Thus was I, sleeping, by a brother’s hand / of life, of crown, of queen at once dispatched, / Cut off even in the blossoms of my sin, / Unhouseled, disappointed, unaneled, / No reck’ning made, but sent to my account / With all my imperfections on my head. /0, horrible, o, horrible! Most horrible! / If thou hast nature in thee, bear it not. (I.iv.74-81)
Furthermore, the ghost warns Hamlet to avoid confrontation with his mother, Gertrude, saying “Leave her to heaven / And to those thorns that in her bosom lodge / To prick and sting her” (1.v.86-88). It also deems Denmark’s royal bed a “couch for luxury and damned incest”, in reference to Claudius and Gertrude’s marriage less than two months after the king’s death. The startling revelations brought forth by the ghost stun both the audience and Hamlet alike, and the play quickly unfolds.
Most scholars undoubtedly agree upon the ghost’s vengeful nature, noting that King Hamlet’s ghost desires Hamlet to avenge a death with another death; where they differ is whether the ghost is truly the King’s spirit returned, or in fact the devil himself. George Santayana notes that, although the spirit supposedly ascends from Purgatory, it “fears to scent the morning air, trembles at the cock-crow, and instigates the revenging of crime by crime” — and thus fails to meet the criteria of a holy and redeemed soul, a soul that would in fact ascend from Purgatory (227).
Moreover, Lisa Hopkins’ article identifies a potential historical problem with the assumption that the ghost hails from Purgatory: “[In] the case of Hamlet, it is worryingly noticeable that the Protestant prince, hailing from the heartland of Lutheranism and educated at Wittenberg, a university famous in England chiefly through its associations with Luther himself and with the Pope-baiting Dr. Faustus, nevertheless has a father whose ghost is (supposedly from] Purgatory, a location in which only Catholics believe” (102). In Act II, Hamlet makes an explicit reference to his uncertainty as to the nature of the ghost during a famous soliloquy:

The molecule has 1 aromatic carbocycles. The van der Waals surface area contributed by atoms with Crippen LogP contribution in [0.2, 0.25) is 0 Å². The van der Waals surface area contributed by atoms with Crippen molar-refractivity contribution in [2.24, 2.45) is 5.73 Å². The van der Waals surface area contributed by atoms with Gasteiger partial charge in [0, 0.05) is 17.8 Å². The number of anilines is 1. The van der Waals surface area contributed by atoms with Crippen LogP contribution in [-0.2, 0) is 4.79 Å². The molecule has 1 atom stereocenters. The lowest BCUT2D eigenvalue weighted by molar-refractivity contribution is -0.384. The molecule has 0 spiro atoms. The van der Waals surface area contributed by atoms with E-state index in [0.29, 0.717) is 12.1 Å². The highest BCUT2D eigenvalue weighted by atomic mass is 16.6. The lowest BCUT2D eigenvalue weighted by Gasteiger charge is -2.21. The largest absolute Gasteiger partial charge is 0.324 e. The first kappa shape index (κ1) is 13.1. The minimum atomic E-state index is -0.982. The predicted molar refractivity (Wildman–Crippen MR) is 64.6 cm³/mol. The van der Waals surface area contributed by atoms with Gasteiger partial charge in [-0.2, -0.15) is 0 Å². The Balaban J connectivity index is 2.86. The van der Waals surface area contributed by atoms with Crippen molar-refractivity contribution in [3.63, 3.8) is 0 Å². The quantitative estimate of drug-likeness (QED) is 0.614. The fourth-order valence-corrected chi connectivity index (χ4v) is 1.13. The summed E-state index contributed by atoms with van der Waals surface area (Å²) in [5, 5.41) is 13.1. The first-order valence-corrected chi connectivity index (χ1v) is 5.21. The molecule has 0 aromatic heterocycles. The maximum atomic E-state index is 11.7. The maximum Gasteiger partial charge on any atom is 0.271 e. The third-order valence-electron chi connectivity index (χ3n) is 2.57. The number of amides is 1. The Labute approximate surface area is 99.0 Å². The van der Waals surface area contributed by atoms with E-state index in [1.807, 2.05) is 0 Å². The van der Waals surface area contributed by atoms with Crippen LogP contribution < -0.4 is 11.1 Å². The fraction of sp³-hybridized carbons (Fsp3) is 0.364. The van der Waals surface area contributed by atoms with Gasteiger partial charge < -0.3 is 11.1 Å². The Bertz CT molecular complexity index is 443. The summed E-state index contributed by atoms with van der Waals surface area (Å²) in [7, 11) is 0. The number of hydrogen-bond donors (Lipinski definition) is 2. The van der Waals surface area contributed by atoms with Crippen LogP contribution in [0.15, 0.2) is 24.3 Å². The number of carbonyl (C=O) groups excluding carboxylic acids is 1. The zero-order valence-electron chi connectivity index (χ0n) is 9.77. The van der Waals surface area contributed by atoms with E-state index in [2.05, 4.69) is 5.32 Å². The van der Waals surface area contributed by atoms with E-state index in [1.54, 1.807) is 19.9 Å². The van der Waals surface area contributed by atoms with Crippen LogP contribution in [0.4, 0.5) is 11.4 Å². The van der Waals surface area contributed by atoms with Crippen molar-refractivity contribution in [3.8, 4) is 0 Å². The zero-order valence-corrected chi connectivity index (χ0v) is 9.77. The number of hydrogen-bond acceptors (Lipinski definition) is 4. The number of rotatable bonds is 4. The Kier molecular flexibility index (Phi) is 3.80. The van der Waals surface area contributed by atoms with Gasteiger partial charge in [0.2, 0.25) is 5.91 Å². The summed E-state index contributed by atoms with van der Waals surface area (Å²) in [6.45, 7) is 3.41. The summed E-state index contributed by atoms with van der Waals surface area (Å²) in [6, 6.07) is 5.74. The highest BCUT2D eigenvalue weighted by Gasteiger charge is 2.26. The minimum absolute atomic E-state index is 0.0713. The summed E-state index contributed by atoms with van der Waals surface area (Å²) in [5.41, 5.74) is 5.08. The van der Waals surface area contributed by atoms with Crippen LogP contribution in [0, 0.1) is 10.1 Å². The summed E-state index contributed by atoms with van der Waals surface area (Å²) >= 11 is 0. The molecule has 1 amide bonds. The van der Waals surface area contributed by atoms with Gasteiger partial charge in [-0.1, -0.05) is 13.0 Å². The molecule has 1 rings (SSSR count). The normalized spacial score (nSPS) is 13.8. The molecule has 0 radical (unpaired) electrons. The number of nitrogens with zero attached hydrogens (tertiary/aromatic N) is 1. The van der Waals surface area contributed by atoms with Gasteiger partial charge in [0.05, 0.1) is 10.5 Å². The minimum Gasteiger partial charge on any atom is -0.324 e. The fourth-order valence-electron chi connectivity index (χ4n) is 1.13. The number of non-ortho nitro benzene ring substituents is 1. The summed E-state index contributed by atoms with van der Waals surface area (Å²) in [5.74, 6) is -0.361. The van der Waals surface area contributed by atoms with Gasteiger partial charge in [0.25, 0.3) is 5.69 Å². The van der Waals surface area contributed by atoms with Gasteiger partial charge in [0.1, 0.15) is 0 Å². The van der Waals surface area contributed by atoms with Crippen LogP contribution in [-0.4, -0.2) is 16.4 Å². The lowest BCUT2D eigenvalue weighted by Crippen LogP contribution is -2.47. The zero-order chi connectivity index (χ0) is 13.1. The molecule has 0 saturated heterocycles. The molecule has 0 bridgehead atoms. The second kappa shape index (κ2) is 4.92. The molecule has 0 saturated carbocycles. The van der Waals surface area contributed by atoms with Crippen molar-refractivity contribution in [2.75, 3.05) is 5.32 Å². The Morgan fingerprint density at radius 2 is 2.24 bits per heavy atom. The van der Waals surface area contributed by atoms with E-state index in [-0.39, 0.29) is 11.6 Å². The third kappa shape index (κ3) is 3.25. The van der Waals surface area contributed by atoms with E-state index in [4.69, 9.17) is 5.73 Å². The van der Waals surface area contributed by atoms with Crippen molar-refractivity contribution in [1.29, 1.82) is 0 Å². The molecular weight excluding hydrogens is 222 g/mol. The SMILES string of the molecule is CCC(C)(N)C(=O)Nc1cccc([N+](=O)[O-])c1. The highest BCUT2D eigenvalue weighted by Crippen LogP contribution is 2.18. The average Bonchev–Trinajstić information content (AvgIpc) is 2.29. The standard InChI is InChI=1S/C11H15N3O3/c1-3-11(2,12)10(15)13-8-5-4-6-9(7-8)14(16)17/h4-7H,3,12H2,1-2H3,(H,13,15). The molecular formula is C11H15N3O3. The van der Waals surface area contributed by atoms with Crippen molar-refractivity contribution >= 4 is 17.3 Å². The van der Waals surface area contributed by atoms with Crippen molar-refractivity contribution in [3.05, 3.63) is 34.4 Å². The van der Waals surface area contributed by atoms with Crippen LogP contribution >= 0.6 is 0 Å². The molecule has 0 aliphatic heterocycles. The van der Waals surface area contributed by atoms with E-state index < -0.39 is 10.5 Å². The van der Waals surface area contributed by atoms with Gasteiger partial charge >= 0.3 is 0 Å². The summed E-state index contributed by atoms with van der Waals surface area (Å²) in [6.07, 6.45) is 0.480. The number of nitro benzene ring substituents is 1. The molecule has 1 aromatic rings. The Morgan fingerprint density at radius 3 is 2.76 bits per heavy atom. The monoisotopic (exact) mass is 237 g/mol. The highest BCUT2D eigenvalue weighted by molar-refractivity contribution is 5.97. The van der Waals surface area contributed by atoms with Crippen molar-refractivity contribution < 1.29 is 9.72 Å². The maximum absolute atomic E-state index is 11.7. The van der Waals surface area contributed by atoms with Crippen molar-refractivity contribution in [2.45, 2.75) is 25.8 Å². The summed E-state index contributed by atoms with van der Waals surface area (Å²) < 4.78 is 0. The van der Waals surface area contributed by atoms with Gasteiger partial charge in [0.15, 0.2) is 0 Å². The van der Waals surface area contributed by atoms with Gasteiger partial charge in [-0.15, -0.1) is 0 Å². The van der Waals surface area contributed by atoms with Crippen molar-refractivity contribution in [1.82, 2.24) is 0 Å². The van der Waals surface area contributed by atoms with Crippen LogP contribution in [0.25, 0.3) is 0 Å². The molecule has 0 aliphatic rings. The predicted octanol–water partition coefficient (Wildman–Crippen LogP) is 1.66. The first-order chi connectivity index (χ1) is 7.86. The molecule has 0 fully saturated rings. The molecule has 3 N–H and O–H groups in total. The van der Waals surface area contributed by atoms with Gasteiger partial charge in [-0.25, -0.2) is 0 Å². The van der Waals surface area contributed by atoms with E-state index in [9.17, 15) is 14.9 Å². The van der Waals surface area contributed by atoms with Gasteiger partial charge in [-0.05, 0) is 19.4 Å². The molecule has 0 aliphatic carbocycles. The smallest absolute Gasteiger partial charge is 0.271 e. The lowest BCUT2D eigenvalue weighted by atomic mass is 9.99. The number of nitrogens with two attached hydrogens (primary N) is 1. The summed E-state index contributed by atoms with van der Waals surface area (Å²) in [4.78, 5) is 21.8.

“The spirit that I have seen / May be a devil, and the devil hath power / T’ assume a pleasing shape, yea, and perhaps / Out of my weakness and my melancholy, 7 As he is very potent with such spirits, / Abuses me to damn me.” (11.11.610-615)
Hamlet proceeds to further delay the murder, determined to decide whether the ghost speaks the truth–by means of the play-scene. Breaking down each piece of evidence, it appears clear that Shakespeare, even if not intentionally portraying the ghost as a hellish being, at least desires to spark some contemplation and desire to learn more amongst the audience.
Some scholars offer another theory that the ghost may even be a hallucination on behalf of Hamlet’s current disarray (a result of his mother’s marriage to Claudius, whom he dislikes), and a result of his particularly peaceful disposition in a confused state. In addition, they note that Gertrude fails to witness the ghost during the closet scene later in the play. However, most critics easily disprove this theory since, as George Santayana demonstrates, Horatio and others clearly observe the ghost on more than one occasion around Elsinore Castle (231). In addition, Santayana dismisses a popular notion that the ghost is simply a representation of something larger: “It would be easy to rationalize [the Ghost’s appearance) as a sort of symbol or allegory. Hamlet’s character and situation were well conceived to base such a hallucination upon…But Shakespeare was evidently content to take the Ghost literally, and expected his audience naturally to do the same” (231). J. Dover Wilson further attempts to disprove the hallucination theory by maintaining that Shakespeare intentionally presents the ghost more than once in the first act of the play in an effort to not only firmly convince Horatio and the guards of its existence, but also to convince a skeptical audience (133).
Additional references to the devil and the underworld abound throughout Hamlet. Approaching Shakespeare presents a further connection between King Hamlet’s ghost and Hamlet’s incongruousness as he attempts to disprove a common theory:
Shakespeare was well read in contemporary matters of demonology and, in fact, made expert use of this knowledge in relation to his work… Seen in the light of historical criticism, the question whether the ghost is a devil is a serious one–not, as some have thought, a new means on Hamlet’s part of continuing his unconscious reluctance toward his duty of punishing Claudius. (Grace 145)